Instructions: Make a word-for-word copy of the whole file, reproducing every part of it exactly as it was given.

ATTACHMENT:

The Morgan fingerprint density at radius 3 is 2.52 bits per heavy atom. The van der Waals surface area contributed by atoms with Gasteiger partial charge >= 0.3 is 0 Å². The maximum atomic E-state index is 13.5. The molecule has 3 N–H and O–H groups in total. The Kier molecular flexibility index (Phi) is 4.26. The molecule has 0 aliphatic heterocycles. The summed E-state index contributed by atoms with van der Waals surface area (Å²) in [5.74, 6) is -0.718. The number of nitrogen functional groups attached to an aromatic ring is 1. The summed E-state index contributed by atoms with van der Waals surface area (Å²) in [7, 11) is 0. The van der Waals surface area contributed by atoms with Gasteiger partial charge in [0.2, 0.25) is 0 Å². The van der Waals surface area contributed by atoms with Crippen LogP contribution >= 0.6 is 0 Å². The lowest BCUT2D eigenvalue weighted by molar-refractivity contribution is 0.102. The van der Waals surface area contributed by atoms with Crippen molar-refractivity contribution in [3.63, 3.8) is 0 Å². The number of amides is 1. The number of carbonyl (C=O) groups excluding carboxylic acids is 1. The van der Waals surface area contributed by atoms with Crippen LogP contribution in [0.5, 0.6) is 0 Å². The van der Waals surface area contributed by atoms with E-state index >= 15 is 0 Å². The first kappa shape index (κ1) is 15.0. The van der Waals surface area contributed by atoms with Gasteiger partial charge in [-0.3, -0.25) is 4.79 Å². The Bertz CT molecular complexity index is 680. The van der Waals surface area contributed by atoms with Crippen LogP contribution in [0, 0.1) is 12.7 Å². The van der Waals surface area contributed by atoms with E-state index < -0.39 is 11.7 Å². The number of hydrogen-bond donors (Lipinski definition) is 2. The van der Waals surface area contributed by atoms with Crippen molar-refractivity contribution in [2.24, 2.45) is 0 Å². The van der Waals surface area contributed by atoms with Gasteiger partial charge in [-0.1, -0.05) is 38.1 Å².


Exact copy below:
The Morgan fingerprint density at radius 3 is 2.52 bits per heavy atom. The van der Waals surface area contributed by atoms with Gasteiger partial charge >= 0.3 is 0 Å². The maximum atomic E-state index is 13.5. The molecule has 3 N–H and O–H groups in total. The Kier molecular flexibility index (Phi) is 4.26. The molecule has 0 aliphatic heterocycles. The summed E-state index contributed by atoms with van der Waals surface area (Å²) in [5.74, 6) is -0.718. The number of nitrogen functional groups attached to an aromatic ring is 1. The summed E-state index contributed by atoms with van der Waals surface area (Å²) in [7, 11) is 0. The van der Waals surface area contributed by atoms with Gasteiger partial charge in [0.2, 0.25) is 0 Å². The van der Waals surface area contributed by atoms with Crippen LogP contribution >= 0.6 is 0 Å². The lowest BCUT2D eigenvalue weighted by molar-refractivity contribution is 0.102. The van der Waals surface area contributed by atoms with Crippen molar-refractivity contribution in [3.63, 3.8) is 0 Å². The number of amides is 1. The number of carbonyl (C=O) groups excluding carboxylic acids is 1. The van der Waals surface area contributed by atoms with Crippen LogP contribution in [0.5, 0.6) is 0 Å². The van der Waals surface area contributed by atoms with E-state index >= 15 is 0 Å². The first kappa shape index (κ1) is 15.0. The van der Waals surface area contributed by atoms with Gasteiger partial charge in [-0.3, -0.25) is 4.79 Å². The Bertz CT molecular complexity index is 680. The van der Waals surface area contributed by atoms with Crippen LogP contribution in [0, 0.1) is 12.7 Å². The van der Waals surface area contributed by atoms with E-state index < -0.39 is 11.7 Å². The number of hydrogen-bond donors (Lipinski definition) is 2. The van der Waals surface area contributed by atoms with Crippen molar-refractivity contribution in [2.24, 2.45) is 0 Å². The van der Waals surface area contributed by atoms with Gasteiger partial charge in [-0.1, -0.05) is 38.1 Å².